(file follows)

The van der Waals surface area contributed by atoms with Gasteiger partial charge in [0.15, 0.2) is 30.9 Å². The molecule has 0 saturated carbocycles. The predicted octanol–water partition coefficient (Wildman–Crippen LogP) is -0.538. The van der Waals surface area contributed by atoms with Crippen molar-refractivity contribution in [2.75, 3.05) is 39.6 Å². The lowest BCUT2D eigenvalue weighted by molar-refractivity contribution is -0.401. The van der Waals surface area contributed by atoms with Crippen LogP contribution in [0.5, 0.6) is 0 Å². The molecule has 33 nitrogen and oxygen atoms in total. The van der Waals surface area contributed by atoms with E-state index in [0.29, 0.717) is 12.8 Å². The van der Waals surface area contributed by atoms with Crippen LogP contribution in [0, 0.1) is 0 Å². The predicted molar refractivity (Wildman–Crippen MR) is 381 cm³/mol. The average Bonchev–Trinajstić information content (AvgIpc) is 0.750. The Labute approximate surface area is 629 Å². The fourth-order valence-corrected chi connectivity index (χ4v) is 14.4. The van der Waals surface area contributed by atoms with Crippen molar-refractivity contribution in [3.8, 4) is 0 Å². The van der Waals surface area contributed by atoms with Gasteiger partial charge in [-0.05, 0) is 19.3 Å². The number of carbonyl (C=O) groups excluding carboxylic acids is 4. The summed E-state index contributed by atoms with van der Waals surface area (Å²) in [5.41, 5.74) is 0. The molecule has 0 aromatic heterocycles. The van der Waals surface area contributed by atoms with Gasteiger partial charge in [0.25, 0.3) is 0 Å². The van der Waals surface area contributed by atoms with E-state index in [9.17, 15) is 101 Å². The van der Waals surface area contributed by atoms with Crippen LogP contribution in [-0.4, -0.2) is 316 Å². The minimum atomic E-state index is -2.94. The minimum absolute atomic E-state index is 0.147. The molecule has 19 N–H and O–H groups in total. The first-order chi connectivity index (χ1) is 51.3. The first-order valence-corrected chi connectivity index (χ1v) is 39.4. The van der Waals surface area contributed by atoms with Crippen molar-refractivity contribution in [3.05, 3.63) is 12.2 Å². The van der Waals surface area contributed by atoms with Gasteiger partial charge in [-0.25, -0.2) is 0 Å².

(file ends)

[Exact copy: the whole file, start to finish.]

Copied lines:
The van der Waals surface area contributed by atoms with Gasteiger partial charge in [0.15, 0.2) is 30.9 Å². The molecule has 0 saturated carbocycles. The predicted octanol–water partition coefficient (Wildman–Crippen LogP) is -0.538. The van der Waals surface area contributed by atoms with Crippen molar-refractivity contribution in [2.75, 3.05) is 39.6 Å². The lowest BCUT2D eigenvalue weighted by molar-refractivity contribution is -0.401. The van der Waals surface area contributed by atoms with Crippen LogP contribution in [0.5, 0.6) is 0 Å². The molecule has 33 nitrogen and oxygen atoms in total. The van der Waals surface area contributed by atoms with E-state index in [0.29, 0.717) is 12.8 Å². The van der Waals surface area contributed by atoms with Crippen LogP contribution in [0, 0.1) is 0 Å². The predicted molar refractivity (Wildman–Crippen MR) is 381 cm³/mol. The average Bonchev–Trinajstić information content (AvgIpc) is 0.750. The Labute approximate surface area is 629 Å². The fourth-order valence-corrected chi connectivity index (χ4v) is 14.4. The van der Waals surface area contributed by atoms with Crippen molar-refractivity contribution in [3.8, 4) is 0 Å². The van der Waals surface area contributed by atoms with Gasteiger partial charge in [-0.05, 0) is 19.3 Å². The number of carbonyl (C=O) groups excluding carboxylic acids is 4. The summed E-state index contributed by atoms with van der Waals surface area (Å²) in [5.41, 5.74) is 0. The molecule has 0 aromatic heterocycles. The van der Waals surface area contributed by atoms with Gasteiger partial charge in [0.25, 0.3) is 0 Å². The van der Waals surface area contributed by atoms with E-state index in [9.17, 15) is 101 Å². The van der Waals surface area contributed by atoms with Crippen LogP contribution in [-0.4, -0.2) is 316 Å². The minimum atomic E-state index is -2.94. The minimum absolute atomic E-state index is 0.147. The molecule has 19 N–H and O–H groups in total. The first-order chi connectivity index (χ1) is 51.3. The first-order valence-corrected chi connectivity index (χ1v) is 39.4. The van der Waals surface area contributed by atoms with Crippen molar-refractivity contribution in [3.05, 3.63) is 12.2 Å². The van der Waals surface area contributed by atoms with Gasteiger partial charge in [-0.25, -0.2) is 0 Å².